This element for "Air" or "Breath" (Ecatl) has the diagnostics that point to the divine or sacred force or spirit associated with the wind [eheca(tl)]. It has been carved from the compound glyph for the personal name Ecacoacatl. It shows what appears to be the head of a man in profile (facing to the viewer's right) with a thick black stripe running vertically across the side of his face. A bird's beak protrudes from his mouth. It looks something like a duck bill.
The gloss here gives "Ecatl," but the visuals suggest "Ehecatl." A great many glyphs in this collection start with Eca- when one might expect Eheca-. We are preserving the proclivity of the gloss for Eca-, while also pointing to the likelihood of an unintentional oral abbreviation of Eheca- to Eca-.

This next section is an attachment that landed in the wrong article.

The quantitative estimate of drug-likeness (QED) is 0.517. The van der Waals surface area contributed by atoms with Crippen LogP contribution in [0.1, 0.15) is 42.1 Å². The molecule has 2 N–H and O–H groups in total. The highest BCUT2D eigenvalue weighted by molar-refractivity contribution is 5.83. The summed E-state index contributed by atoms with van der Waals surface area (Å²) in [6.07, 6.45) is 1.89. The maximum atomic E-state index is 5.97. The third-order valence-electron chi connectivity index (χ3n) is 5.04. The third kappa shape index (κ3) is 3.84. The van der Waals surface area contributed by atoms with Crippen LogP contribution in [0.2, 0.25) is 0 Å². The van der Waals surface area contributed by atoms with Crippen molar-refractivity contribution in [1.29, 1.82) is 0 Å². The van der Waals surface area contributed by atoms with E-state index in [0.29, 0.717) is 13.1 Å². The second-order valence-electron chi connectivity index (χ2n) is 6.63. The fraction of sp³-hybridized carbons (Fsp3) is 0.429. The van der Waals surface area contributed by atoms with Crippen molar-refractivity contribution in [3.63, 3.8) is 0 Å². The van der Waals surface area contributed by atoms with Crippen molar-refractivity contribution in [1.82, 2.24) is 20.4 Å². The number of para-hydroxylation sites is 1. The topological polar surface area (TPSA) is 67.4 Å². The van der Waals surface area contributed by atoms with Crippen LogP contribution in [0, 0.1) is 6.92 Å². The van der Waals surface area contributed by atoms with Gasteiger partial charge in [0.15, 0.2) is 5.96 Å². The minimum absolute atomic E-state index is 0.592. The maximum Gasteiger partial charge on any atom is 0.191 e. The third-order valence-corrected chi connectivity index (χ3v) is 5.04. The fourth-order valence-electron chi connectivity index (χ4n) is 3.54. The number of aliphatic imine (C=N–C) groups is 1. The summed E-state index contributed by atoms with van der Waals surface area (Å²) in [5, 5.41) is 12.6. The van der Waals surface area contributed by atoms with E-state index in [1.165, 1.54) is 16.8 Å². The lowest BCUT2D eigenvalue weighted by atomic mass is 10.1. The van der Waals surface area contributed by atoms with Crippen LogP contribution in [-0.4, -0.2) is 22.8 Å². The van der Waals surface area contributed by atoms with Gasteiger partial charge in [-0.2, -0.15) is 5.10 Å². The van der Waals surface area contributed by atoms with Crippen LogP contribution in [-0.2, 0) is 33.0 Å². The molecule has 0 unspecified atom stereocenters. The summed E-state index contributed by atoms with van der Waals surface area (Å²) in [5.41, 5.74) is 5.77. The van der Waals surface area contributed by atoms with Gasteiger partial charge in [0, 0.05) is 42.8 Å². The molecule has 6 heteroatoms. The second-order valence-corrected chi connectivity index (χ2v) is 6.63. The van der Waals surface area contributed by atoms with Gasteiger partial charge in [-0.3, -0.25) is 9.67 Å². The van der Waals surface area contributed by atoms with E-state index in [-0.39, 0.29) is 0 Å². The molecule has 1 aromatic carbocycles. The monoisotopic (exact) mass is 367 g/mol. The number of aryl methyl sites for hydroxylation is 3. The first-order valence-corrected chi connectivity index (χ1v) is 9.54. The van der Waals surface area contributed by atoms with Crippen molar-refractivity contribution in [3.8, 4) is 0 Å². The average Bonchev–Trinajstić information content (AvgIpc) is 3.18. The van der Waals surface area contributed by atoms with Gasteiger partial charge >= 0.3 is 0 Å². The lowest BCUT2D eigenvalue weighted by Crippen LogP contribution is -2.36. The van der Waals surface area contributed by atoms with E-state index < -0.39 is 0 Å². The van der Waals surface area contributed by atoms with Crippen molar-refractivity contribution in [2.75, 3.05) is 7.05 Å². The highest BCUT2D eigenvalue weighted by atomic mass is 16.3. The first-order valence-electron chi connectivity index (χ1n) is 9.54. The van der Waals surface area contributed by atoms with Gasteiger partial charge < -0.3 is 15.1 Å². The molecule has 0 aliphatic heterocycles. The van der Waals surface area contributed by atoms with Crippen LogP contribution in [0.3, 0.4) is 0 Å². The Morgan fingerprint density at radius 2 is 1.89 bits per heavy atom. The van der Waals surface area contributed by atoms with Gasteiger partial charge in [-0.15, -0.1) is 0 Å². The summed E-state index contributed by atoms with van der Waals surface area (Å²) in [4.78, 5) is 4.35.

The black line (face paint?) across this man's face is a diagnostic for Ehecatl. The lack of reduplication of the first syllable in the man's name is not unusual. Ecatl can mean air, and ehecatl is the usual way of writing wind. Wind has a notable importance in Nahua religion. It was a day sign in the calendar, which meant it ended up as a personal name for many people.
viento, aliento, aires
eca(tl), air/breath, https://nahuatl.wired-humanities.org/content/ecatl
eheca(tl)/Ehecatl, wind or the divine force or spirit of the wind, https://nahuatl.wired-humanities.org/content/ehecatl
Matrícula de Huexotzinco, folio 485v, World Digital Library, https://www.loc.gov/resource/gdcwdl.wdl_15282/?sp=45&st=image
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